Subject: RE: How accurate is Metcalfe's law? (Was: Ximian software)
From: "Gerald P. Dwyer, Jr." <gdwyer@dwyerecon.com>
Date: Sun, 06 Jan 2002 08:51:39 -0500

At 06:02 PM 1/5/02 -0800, Josh wrote:
> >  Bill Gates has become very very wealthy by
> > selling relatively shoddy software. This
> > happened because his revenue was based on license
> > rather than on quality developer time, and that
> > happened because society granted him a property
> > right in something which is not obviously property.
>
>I have to disagree here. From being a Microsoft fan since the 1980's, as a
>kid who came to know DOS quite well, I watched Microsoft get to where they
>are, and I honestly believe it's their marketing / mindshare that got them
>there. I believe the licensing issues were not a factor at all, nor any
>other IP issues. It was all marketing, and some backstabbing. The fact is,
>Microsoft knows their customers quite well (doesn't always listen to them).
>They know them a lot better than IBM did at that time.

It is fun to bash Microsoft. I also think that it misses some things that 
MS has done right technically.

The PC world is standardized on software, not hardware. That's the big 
difference between MS and Sun. MS software will run on almost anything. 
This is hard to accomplish and I think that MS does a pretty decent job of 
it. OS/2 was better software and there were installation problems there too.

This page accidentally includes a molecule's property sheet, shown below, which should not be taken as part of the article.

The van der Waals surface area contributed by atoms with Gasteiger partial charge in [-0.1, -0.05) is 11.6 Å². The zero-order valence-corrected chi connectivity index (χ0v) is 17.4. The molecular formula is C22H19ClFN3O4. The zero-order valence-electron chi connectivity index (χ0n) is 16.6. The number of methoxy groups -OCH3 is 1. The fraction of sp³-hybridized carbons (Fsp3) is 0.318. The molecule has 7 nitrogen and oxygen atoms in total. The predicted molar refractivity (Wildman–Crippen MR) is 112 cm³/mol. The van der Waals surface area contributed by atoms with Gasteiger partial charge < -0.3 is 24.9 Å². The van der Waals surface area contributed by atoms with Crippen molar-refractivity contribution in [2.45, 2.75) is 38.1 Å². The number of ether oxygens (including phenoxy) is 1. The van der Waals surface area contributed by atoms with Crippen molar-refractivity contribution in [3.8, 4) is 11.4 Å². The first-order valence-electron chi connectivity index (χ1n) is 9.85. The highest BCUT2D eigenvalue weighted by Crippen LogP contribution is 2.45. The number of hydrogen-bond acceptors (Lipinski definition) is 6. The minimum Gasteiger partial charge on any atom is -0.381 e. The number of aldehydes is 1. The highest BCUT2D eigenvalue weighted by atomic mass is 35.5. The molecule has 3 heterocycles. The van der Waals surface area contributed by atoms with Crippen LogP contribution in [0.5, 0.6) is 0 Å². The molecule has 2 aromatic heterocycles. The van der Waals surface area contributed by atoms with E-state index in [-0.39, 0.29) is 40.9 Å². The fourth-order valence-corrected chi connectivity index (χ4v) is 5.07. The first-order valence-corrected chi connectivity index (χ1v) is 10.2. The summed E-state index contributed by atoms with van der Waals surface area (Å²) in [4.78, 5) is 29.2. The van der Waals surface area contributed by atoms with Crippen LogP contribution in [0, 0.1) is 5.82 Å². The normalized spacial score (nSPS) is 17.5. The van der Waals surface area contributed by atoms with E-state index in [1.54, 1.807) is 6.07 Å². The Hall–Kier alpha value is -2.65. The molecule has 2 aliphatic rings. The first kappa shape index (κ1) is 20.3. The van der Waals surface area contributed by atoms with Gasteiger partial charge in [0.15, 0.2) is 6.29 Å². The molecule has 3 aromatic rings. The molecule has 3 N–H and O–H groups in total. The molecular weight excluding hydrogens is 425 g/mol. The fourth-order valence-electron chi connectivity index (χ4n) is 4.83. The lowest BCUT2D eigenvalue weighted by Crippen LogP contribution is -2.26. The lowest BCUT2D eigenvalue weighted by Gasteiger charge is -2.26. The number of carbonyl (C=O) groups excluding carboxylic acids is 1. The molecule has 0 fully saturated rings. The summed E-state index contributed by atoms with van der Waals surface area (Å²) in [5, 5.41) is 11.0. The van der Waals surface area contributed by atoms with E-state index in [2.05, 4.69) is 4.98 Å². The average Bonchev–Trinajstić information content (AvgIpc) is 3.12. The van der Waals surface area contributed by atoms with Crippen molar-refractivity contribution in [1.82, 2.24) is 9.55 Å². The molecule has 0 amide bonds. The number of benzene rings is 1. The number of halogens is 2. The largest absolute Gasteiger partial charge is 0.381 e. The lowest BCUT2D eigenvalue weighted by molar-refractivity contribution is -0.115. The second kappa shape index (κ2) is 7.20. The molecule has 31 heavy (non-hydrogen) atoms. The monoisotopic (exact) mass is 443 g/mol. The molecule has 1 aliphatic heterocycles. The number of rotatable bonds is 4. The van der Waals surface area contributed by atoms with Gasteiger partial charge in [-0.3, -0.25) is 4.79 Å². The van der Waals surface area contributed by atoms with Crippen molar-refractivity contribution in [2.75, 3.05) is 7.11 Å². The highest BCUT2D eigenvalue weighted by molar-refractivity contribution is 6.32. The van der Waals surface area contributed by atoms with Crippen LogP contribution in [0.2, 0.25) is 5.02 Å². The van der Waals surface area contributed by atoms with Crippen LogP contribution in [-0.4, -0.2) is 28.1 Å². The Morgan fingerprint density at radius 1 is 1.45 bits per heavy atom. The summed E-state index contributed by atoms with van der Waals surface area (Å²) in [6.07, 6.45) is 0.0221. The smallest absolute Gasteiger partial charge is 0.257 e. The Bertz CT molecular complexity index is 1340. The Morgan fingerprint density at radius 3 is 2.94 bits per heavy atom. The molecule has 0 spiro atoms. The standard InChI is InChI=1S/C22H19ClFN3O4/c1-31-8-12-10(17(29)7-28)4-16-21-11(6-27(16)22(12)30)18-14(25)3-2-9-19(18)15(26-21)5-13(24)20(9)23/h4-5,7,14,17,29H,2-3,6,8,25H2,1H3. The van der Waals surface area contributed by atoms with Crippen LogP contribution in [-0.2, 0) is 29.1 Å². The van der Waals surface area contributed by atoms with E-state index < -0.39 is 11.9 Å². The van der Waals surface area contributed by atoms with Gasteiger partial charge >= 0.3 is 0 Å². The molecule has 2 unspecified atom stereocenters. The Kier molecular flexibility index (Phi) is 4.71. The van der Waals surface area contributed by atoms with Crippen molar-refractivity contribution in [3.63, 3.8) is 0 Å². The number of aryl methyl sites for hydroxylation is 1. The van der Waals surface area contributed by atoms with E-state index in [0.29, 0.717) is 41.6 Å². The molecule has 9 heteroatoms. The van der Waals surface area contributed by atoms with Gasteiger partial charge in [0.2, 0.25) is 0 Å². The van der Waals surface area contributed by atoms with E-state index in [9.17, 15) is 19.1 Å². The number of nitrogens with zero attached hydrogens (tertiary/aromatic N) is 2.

IBM and MS are largely responsible for the standardization on software. IBM 
gave away the source for the BIOS. I got a hard copy of the source for the 
BIOS with my first PC (an AT&T in 1984). MS did not give away the source 
for DOS, although it was trivial to disassemble -- with the debugger that 
came with MS-DOS. MS sold MS-DOS, which worked on lots of hardware, not 
just IBM-DOS. This was to MS's advantage, of course. It also was to 
everybody else's advantage. There are PCs all over the place now, but not 
Suns. This common software platform is why a friend of mine can think about 
getting a pretty good notebook for $2000+ instead of around $5000. That's 
why the Net is so big, which helps free software.

The fact that it was to MS's advantage is a not a negative. I would not 
want to rely on MS's benevolence. Or IBM's or Sun's or Oracle's or Red Hat's.

This is not to say that Bill Gates is a nice person. You don't have to read 
much to know that's not true in certain dimensions. This does not mean that 
MS always follows the law. That's not true either.

MS used to take care of programmers. There was a continual battle between 
MS and Borland. Now, there hasn't been an upgrade to the C/C++ compiler in 
several years. Nobody wants to write anything that'll be widely distributed 
on Windows unless it's a niche product. As Karsten Self said, they've eaten 
their seed corn.

Personally, I think that MS is in the same position that Lotus was when 
they decided to use 123 as a "cash cow". MS is at its peak in terms of 
operating systems and will collect the economic rents for quite a while.

This is the opening for free software. Ironically enough, MS helped us get 
here.

Jerry